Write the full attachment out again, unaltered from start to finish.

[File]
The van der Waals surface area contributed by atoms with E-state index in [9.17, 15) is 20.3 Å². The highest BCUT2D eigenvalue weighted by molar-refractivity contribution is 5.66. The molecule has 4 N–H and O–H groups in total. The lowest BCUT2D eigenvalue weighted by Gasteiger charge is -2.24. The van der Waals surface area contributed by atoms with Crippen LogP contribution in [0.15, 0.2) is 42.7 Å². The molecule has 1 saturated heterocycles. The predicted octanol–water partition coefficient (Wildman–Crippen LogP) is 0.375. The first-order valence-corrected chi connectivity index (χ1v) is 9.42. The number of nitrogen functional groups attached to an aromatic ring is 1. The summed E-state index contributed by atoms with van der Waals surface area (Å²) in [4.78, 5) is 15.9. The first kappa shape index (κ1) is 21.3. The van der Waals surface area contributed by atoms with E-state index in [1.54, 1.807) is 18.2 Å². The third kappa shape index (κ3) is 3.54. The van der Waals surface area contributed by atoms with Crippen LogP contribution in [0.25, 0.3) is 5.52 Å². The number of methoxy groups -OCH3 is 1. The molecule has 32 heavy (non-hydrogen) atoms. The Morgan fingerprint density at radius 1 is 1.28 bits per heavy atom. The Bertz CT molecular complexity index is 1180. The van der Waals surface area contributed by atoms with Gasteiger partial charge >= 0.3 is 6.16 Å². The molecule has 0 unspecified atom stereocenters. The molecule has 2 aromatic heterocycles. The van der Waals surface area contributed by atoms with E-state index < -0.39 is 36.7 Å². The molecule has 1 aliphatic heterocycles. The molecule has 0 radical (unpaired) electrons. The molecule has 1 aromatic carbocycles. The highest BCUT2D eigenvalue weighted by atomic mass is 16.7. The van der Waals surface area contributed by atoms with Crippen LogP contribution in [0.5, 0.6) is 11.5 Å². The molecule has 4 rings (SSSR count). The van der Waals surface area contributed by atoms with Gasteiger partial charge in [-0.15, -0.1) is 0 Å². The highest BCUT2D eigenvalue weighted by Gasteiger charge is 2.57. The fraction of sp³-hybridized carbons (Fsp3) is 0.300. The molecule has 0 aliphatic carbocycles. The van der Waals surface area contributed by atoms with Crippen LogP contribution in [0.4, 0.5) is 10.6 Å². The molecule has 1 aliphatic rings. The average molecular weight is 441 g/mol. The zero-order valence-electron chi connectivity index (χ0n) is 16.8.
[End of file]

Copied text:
The van der Waals surface area contributed by atoms with E-state index in [9.17, 15) is 20.3 Å². The highest BCUT2D eigenvalue weighted by molar-refractivity contribution is 5.66. The molecule has 4 N–H and O–H groups in total. The lowest BCUT2D eigenvalue weighted by Gasteiger charge is -2.24. The van der Waals surface area contributed by atoms with Crippen LogP contribution in [0.15, 0.2) is 42.7 Å². The molecule has 1 saturated heterocycles. The predicted octanol–water partition coefficient (Wildman–Crippen LogP) is 0.375. The first-order valence-corrected chi connectivity index (χ1v) is 9.42. The number of nitrogen functional groups attached to an aromatic ring is 1. The summed E-state index contributed by atoms with van der Waals surface area (Å²) in [4.78, 5) is 15.9. The first kappa shape index (κ1) is 21.3. The van der Waals surface area contributed by atoms with E-state index in [1.54, 1.807) is 18.2 Å². The third kappa shape index (κ3) is 3.54. The van der Waals surface area contributed by atoms with Crippen LogP contribution in [0.25, 0.3) is 5.52 Å². The number of methoxy groups -OCH3 is 1. The molecule has 32 heavy (non-hydrogen) atoms. The Morgan fingerprint density at radius 1 is 1.28 bits per heavy atom. The Bertz CT molecular complexity index is 1180. The van der Waals surface area contributed by atoms with Gasteiger partial charge >= 0.3 is 6.16 Å². The molecule has 0 unspecified atom stereocenters. The molecule has 2 aromatic heterocycles. The van der Waals surface area contributed by atoms with E-state index < -0.39 is 36.7 Å². The molecule has 1 aliphatic heterocycles. The molecule has 0 radical (unpaired) electrons. The molecule has 1 aromatic carbocycles. The highest BCUT2D eigenvalue weighted by atomic mass is 16.7. The van der Waals surface area contributed by atoms with Crippen LogP contribution in [0.5, 0.6) is 11.5 Å². The molecule has 4 rings (SSSR count). The van der Waals surface area contributed by atoms with Gasteiger partial charge in [-0.15, -0.1) is 0 Å². The highest BCUT2D eigenvalue weighted by Gasteiger charge is 2.57. The fraction of sp³-hybridized carbons (Fsp3) is 0.300. The molecule has 0 aliphatic carbocycles. The van der Waals surface area contributed by atoms with Crippen LogP contribution in [0.4, 0.5) is 10.6 Å². The molecule has 1 aliphatic rings. The average molecular weight is 441 g/mol. The zero-order valence-electron chi connectivity index (χ0n) is 16.8.